It was Ecclestone also who sold the F1 dream to governments keen to see their countries promoted positively, benefiting from the sport's 490 million TV viewers, and therefore willing to pay the sort of fees which, according to Forbes, rose by 49.2% over the 15 years to 2018 while, in the same period, the number of events in traditional European locations fell by 12.7%.

Despite the promise of a revenue sharing deal, which particularly irked the signatories of the FOPA statement, F1 has been unable to get Miami on board, indeed, Vietnam - a location Ecclestone rejected - is now on board... at a reported cost of 30.2m ($40m) a year.

Despite the fact that the sport could lose as many as five races, a number of which are held at iconic venues like Silverstone and Monza, Maffei doesn't appear overly concerned, indeed, like Baldrick, the American appears to have a cunning plan.

"There are things we have looked at to add on to the business that we think are synergistic," he says. "There are a couple (of acquisitions) that could be interesting that are motorsport related and there may be other things that fit well that are extensions to the brand."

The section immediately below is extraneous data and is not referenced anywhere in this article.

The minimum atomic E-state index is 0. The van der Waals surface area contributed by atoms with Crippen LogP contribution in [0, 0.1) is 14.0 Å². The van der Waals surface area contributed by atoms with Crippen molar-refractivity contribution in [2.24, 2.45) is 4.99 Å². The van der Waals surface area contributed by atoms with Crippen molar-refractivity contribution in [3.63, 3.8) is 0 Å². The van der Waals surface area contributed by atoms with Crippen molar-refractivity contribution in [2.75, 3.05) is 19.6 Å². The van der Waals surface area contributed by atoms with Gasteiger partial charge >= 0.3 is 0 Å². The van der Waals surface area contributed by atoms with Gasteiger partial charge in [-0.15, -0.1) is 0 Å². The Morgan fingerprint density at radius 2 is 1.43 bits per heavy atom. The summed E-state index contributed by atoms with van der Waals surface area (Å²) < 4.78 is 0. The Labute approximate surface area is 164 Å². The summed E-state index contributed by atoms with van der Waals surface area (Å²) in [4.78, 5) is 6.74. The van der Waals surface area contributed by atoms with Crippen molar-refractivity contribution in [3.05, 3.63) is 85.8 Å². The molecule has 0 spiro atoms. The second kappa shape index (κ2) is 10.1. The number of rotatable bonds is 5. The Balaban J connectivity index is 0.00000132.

Be afraid F1 fans... be very afraid.

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READERS COMMENTS

 

1. Posted by Paul C, 08/04/2019 20:39

"Run F1 and the whole FIA open wheel menage at Sebring in Florida. "

Rating: Neutral (0)     Rate comment: Positive | NegativeReport this comment

2. Posted by Spindoctor, 28/03/2019 13:10

"Bernie's "final" deal was to extract maximum dollars out of a bunch of naive American 'Tourists'. Selling them F1 is right up there with selling London Bridge, Buckingham palace etc. to their Hawaiian-shirted forebears.

"

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3. Posted by bfairey, 27/03/2019 3:09

"I now have a better idea why not promote F2 to F1?
Its cheaper closer racing and you will get more teams."

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4. Posted by English Tony, 25/03/2019 12:54

""synergistic"

That's right up there with "exterminate" as a reason to hide behind the sofa

"

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5. Posted by imejl99, 25/03/2019 11:50

"Cunning plan indeed.
"